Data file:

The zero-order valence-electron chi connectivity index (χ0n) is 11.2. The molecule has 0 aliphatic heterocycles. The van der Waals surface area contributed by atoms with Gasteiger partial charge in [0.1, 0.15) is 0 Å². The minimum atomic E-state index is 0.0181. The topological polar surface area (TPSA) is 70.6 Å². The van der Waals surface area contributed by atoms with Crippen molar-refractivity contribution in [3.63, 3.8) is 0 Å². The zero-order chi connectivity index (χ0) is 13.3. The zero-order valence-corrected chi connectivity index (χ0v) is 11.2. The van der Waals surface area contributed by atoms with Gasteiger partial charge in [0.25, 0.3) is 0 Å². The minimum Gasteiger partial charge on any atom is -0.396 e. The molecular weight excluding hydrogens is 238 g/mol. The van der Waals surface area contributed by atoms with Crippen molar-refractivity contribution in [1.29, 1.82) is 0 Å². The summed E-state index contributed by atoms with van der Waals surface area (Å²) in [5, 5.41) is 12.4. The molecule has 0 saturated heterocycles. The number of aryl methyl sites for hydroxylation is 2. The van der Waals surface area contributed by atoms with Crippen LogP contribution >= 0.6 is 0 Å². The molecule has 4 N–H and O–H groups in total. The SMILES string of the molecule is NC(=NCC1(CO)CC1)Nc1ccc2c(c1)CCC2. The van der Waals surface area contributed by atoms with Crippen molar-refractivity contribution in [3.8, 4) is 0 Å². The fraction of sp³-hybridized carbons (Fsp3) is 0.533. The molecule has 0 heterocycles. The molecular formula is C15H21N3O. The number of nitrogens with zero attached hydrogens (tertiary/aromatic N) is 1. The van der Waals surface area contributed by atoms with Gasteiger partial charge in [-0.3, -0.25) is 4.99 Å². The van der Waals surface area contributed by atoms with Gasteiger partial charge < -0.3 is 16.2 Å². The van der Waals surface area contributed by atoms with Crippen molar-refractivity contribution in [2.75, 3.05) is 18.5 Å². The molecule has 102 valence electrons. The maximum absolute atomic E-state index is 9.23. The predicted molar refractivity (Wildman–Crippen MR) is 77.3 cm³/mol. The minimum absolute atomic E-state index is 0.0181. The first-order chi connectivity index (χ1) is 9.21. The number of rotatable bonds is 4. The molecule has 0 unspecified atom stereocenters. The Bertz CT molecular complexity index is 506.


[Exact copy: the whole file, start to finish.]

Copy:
The zero-order valence-electron chi connectivity index (χ0n) is 11.2. The molecule has 0 aliphatic heterocycles. The van der Waals surface area contributed by atoms with Gasteiger partial charge in [0.1, 0.15) is 0 Å². The minimum atomic E-state index is 0.0181. The topological polar surface area (TPSA) is 70.6 Å². The van der Waals surface area contributed by atoms with Crippen molar-refractivity contribution in [3.63, 3.8) is 0 Å². The zero-order chi connectivity index (χ0) is 13.3. The zero-order valence-corrected chi connectivity index (χ0v) is 11.2. The van der Waals surface area contributed by atoms with Gasteiger partial charge in [0.25, 0.3) is 0 Å². The minimum Gasteiger partial charge on any atom is -0.396 e. The molecular weight excluding hydrogens is 238 g/mol. The van der Waals surface area contributed by atoms with Crippen molar-refractivity contribution in [1.29, 1.82) is 0 Å². The summed E-state index contributed by atoms with van der Waals surface area (Å²) in [5, 5.41) is 12.4. The molecule has 0 saturated heterocycles. The number of aryl methyl sites for hydroxylation is 2. The van der Waals surface area contributed by atoms with Crippen LogP contribution >= 0.6 is 0 Å². The molecule has 4 N–H and O–H groups in total. The SMILES string of the molecule is NC(=NCC1(CO)CC1)Nc1ccc2c(c1)CCC2. The van der Waals surface area contributed by atoms with Crippen molar-refractivity contribution in [3.8, 4) is 0 Å². The fraction of sp³-hybridized carbons (Fsp3) is 0.533. The molecule has 0 heterocycles. The molecular formula is C15H21N3O. The number of nitrogens with zero attached hydrogens (tertiary/aromatic N) is 1. The van der Waals surface area contributed by atoms with Gasteiger partial charge in [-0.3, -0.25) is 4.99 Å². The van der Waals surface area contributed by atoms with Gasteiger partial charge < -0.3 is 16.2 Å². The van der Waals surface area contributed by atoms with Crippen molar-refractivity contribution in [2.75, 3.05) is 18.5 Å². The molecule has 102 valence electrons. The maximum absolute atomic E-state index is 9.23. The predicted molar refractivity (Wildman–Crippen MR) is 77.3 cm³/mol. The minimum absolute atomic E-state index is 0.0181. The first-order chi connectivity index (χ1) is 9.21. The number of rotatable bonds is 4. The molecule has 0 unspecified atom stereocenters. The Bertz CT molecular complexity index is 506.